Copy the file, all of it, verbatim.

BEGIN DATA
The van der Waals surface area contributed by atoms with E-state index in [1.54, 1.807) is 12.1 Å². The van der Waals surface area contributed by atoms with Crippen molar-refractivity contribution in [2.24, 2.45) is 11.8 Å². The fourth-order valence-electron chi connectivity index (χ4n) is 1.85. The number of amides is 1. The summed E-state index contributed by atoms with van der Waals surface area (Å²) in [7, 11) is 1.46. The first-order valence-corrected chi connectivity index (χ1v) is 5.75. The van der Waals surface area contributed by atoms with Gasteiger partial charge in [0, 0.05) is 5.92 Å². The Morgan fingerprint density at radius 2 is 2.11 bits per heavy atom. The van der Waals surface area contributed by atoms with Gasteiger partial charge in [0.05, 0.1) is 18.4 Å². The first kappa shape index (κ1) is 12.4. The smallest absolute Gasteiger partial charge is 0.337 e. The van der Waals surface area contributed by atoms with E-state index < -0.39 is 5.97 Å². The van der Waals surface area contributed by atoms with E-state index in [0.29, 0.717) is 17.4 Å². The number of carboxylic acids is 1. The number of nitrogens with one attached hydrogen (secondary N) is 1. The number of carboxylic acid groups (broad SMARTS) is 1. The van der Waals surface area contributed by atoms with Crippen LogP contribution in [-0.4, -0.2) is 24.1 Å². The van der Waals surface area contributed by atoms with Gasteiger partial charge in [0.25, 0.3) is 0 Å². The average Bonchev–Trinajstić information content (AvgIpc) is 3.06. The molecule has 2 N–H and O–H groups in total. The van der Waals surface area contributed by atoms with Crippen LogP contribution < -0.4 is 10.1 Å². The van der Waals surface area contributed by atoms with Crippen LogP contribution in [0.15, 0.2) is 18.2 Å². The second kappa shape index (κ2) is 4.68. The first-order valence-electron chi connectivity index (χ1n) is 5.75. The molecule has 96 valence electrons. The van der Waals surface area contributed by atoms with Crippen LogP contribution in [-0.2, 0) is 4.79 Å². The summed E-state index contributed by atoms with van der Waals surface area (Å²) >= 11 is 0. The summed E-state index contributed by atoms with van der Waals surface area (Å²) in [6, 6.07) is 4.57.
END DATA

The van der Waals surface area contributed by atoms with E-state index in [1.54, 1.807) is 12.1 Å². The van der Waals surface area contributed by atoms with Crippen molar-refractivity contribution in [2.24, 2.45) is 11.8 Å². The fourth-order valence-electron chi connectivity index (χ4n) is 1.85. The number of amides is 1. The summed E-state index contributed by atoms with van der Waals surface area (Å²) in [7, 11) is 1.46. The first-order valence-corrected chi connectivity index (χ1v) is 5.75. The van der Waals surface area contributed by atoms with Gasteiger partial charge in [0, 0.05) is 5.92 Å². The Morgan fingerprint density at radius 2 is 2.11 bits per heavy atom. The van der Waals surface area contributed by atoms with Gasteiger partial charge in [0.05, 0.1) is 18.4 Å². The first kappa shape index (κ1) is 12.4. The smallest absolute Gasteiger partial charge is 0.337 e. The van der Waals surface area contributed by atoms with E-state index < -0.39 is 5.97 Å². The van der Waals surface area contributed by atoms with E-state index in [0.29, 0.717) is 17.4 Å². The number of carboxylic acids is 1. The number of nitrogens with one attached hydrogen (secondary N) is 1. The number of carboxylic acid groups (broad SMARTS) is 1. The van der Waals surface area contributed by atoms with Crippen LogP contribution in [-0.4, -0.2) is 24.1 Å². The van der Waals surface area contributed by atoms with Gasteiger partial charge in [0.25, 0.3) is 0 Å². The average Bonchev–Trinajstić information content (AvgIpc) is 3.06. The molecule has 2 N–H and O–H groups in total. The van der Waals surface area contributed by atoms with Crippen LogP contribution < -0.4 is 10.1 Å². The van der Waals surface area contributed by atoms with Crippen LogP contribution in [0.15, 0.2) is 18.2 Å². The second kappa shape index (κ2) is 4.68. The first-order valence-electron chi connectivity index (χ1n) is 5.75. The molecule has 96 valence electrons. The van der Waals surface area contributed by atoms with Crippen LogP contribution in [-0.2, 0) is 4.79 Å². The summed E-state index contributed by atoms with van der Waals surface area (Å²) >= 11 is 0. The summed E-state index contributed by atoms with van der Waals surface area (Å²) in [6, 6.07) is 4.57.